You can find out more about Chris Carlson and his company at NarrativePros.com OR join us at the Hill as we host him and his team on Thursday, June 1st from 1pm to 5pm in a half day intensive training on Soft Skills Revolution. Learn the key steps to unleash your efficiency, effectiveness and maximize your input.

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A Food Service That Thinks Inside the Box

Leah Kodner, Library Specialist from the James J. Hill Center, interviews entrepreneurs and 1 Million Cup presenter Frank Jackman. As seen in the Pioneer Press, Startup Showcase on April 22nd, 2017.

Subscription box services are gaining popularity in the U.S., especially among millennials. The 2016 Connected Shoppers Report by Salesforce Research found that meal kits and grocery subscription box services are the most popular type of such services among all generations, beating out clothing and beauty product services.

Meal kits make sense. They take the work and time out of planning meals, buying ingredients, and preparing those meals. Instead, individuals subscribe to the service, and the ingredients they need are delivered to their doors, along with an easy-to-follow recipe.

Frank Jackman and Mike Stalbaum were interested in capitalizing on this trend while also adding their own twist: a local focus. Both men wanted their new business to support their communities, and the best way to do that was to use only local ingredients and recipes created by local chefs. To further help the community, they donate a meal to a local hunger relief program for every meal delivery made. This local focus is reflected in the name of their business: Local Crate.

ENTREPRENEUR PROFILE

Name: Frank Jackman
Age: 29
City you live in: Chanhassen
City of birth: Bellflower, Calif.
High school attended: Russell-Tyler-Ruthon High School, Tyler, Minn.
College attended: Minnesota State University Mankato

COMPANY PROFILE

Name of company: Local Crate
Website: www.localcratemeals.com
Business Start Date: November 2015
Number of Employees: 3 full-time and 7 part-time
Number of Customers: Our ship radius reaches 77 percent of the population in Minnesota

 

Q&A

Q. What led to this point?
A. My co-founder, Mike Stalbaum, and I met while working for a large food manufacturer with a broad reach into the lives of almost every household in America. The projects we were working on day-to-day and the food products we were creating left us unfulfilled with our careers. As our plan started to materialize we were aligned on creating a locally responsible company which meant sourcing as many products as we possibly could from Minnesota, working with Minnesota chefs, and giving back to local hunger relief efforts that have an impact in our communities.

Q. What is your business?
A. Local Crate is an online, direct-to-consumer meal-kit delivery business. Local Crate delivers fresh, local, pre-portioned ingredients and local chef-designed seasonal recipes weekly to your home or office. Plus, for every delivery, Local Crate donates a meal to our local hunger relief partners.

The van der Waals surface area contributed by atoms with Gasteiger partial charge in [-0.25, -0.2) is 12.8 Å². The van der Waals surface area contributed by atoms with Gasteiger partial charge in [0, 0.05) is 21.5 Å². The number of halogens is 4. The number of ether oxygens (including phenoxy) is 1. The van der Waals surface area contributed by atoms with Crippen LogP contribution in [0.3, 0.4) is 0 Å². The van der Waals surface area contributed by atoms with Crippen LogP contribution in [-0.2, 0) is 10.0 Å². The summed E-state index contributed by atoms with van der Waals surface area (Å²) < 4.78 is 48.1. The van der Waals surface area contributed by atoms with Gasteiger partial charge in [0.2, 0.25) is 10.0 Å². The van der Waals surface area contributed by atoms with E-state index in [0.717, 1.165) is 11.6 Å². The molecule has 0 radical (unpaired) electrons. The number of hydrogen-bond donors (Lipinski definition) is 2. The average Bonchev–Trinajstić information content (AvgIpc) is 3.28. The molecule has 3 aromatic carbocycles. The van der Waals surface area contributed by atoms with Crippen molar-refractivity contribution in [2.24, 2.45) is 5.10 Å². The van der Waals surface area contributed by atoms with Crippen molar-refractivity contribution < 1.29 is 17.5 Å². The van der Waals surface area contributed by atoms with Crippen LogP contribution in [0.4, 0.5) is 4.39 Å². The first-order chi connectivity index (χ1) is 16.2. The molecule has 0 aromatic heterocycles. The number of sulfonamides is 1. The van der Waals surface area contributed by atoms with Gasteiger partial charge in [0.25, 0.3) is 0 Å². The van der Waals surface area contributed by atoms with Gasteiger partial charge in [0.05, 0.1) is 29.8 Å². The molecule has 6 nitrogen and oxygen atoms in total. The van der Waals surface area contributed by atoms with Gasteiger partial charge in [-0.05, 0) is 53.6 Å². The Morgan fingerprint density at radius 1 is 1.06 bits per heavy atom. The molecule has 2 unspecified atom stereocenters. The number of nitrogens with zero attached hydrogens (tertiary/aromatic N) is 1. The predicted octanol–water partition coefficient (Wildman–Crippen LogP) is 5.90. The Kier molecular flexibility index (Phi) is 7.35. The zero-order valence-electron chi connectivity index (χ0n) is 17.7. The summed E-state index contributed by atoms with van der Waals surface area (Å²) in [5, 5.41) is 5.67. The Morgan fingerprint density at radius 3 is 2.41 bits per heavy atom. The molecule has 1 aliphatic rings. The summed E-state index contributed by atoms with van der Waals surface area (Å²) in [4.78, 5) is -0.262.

At Local Crate, we want to cultivate local responsibility while truly connecting people to real food and creating a unique culinary experience at home.

Q. Where do you go for help when you need it?
A. Through our time spent in the Techstar’s Food+Tech program at Land O’Lakes and The MN CUP, we have gathered an amazing network of advisers along with our current partners that have been with us since day one. All these people are able to help and advise us when we need it.

Q. What is the origin of the business?
A. Mike and I have a true passion for food and for the story behind the food we eat every day. We feel that over time people have lost their connection to food and it has just become a convenience play. We believe…READ FULL ARTICLE

 

You can hear from startups like this one each Wednesday, 9-10 a.m. at the James J. Hill Center during 1 Million Cups St. Paul. The James J. Hill Center is a nonprofit in downtown St. Paul that provides access to business research, educational programming and a place to work. The Hill is open to the public 10 a.m.-5 p.m. Monday-Thursday. To keep updated on what startup is presenting next or to apply to present, visit 1millioncups.com/stpaul.

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IMPORTANT NOTICE:

We are pleased to announce the completion of our elevator renovation at the James J. Hill Center. This project was financed in part with funds provided by the Arts and Cultural Heritage Fund through the Minnesota Historical Society and the F. R. Bigelow Foundation. It will greatly increase our ability to serve patrons with accessibility needs.

Please access our ground floor elevator entrance via Kellogg Ave at the back of the building. Please ring the doorbell on the right hand side of door and a Hill staff member will assist you. If you have questions or concerns please call 651.265.5500. We look forward to having you visit our brand new elevator!